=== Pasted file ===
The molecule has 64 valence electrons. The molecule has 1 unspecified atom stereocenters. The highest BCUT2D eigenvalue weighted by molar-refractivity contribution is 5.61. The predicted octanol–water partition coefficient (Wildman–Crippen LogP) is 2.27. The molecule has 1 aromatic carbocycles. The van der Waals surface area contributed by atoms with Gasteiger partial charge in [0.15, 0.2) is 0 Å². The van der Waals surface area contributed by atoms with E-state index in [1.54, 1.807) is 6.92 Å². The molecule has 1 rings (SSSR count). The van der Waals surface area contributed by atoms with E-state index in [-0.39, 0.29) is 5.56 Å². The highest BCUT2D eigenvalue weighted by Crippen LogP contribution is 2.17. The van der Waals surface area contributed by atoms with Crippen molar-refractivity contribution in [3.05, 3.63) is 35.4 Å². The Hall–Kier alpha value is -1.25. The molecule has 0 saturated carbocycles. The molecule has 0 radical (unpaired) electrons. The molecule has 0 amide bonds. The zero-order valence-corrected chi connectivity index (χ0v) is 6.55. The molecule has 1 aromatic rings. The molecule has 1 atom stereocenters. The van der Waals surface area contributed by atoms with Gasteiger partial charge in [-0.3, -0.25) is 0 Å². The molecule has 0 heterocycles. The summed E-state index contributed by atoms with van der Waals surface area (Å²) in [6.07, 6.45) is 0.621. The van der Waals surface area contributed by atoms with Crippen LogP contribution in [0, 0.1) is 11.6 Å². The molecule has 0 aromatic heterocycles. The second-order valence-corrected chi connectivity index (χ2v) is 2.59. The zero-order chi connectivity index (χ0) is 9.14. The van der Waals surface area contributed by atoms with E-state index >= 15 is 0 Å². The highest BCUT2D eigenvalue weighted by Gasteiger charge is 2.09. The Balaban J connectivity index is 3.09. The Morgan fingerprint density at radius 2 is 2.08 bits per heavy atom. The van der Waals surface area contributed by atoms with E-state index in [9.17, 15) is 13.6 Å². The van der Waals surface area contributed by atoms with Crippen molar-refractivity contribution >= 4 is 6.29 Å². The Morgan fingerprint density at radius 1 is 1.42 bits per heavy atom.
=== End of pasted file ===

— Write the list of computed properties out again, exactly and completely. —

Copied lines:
The molecule has 64 valence electrons. The molecule has 1 unspecified atom stereocenters. The highest BCUT2D eigenvalue weighted by molar-refractivity contribution is 5.61. The predicted octanol–water partition coefficient (Wildman–Crippen LogP) is 2.27. The molecule has 1 aromatic carbocycles. The van der Waals surface area contributed by atoms with Gasteiger partial charge in [0.15, 0.2) is 0 Å². The van der Waals surface area contributed by atoms with E-state index in [1.54, 1.807) is 6.92 Å². The molecule has 1 rings (SSSR count). The van der Waals surface area contributed by atoms with E-state index in [-0.39, 0.29) is 5.56 Å². The highest BCUT2D eigenvalue weighted by Crippen LogP contribution is 2.17. The van der Waals surface area contributed by atoms with Crippen molar-refractivity contribution in [3.05, 3.63) is 35.4 Å². The Hall–Kier alpha value is -1.25. The molecule has 0 saturated carbocycles. The molecule has 0 radical (unpaired) electrons. The molecule has 0 amide bonds. The zero-order valence-corrected chi connectivity index (χ0v) is 6.55. The molecule has 1 aromatic rings. The molecule has 1 atom stereocenters. The van der Waals surface area contributed by atoms with Gasteiger partial charge in [-0.3, -0.25) is 0 Å². The molecule has 0 heterocycles. The summed E-state index contributed by atoms with van der Waals surface area (Å²) in [6.07, 6.45) is 0.621. The van der Waals surface area contributed by atoms with Crippen LogP contribution in [0, 0.1) is 11.6 Å². The molecule has 0 aromatic heterocycles. The second-order valence-corrected chi connectivity index (χ2v) is 2.59. The zero-order chi connectivity index (χ0) is 9.14. The van der Waals surface area contributed by atoms with E-state index >= 15 is 0 Å². The highest BCUT2D eigenvalue weighted by Gasteiger charge is 2.09. The Balaban J connectivity index is 3.09. The Morgan fingerprint density at radius 2 is 2.08 bits per heavy atom. The van der Waals surface area contributed by atoms with E-state index in [9.17, 15) is 13.6 Å². The van der Waals surface area contributed by atoms with Crippen molar-refractivity contribution >= 4 is 6.29 Å². The Morgan fingerprint density at radius 1 is 1.42 bits per heavy atom.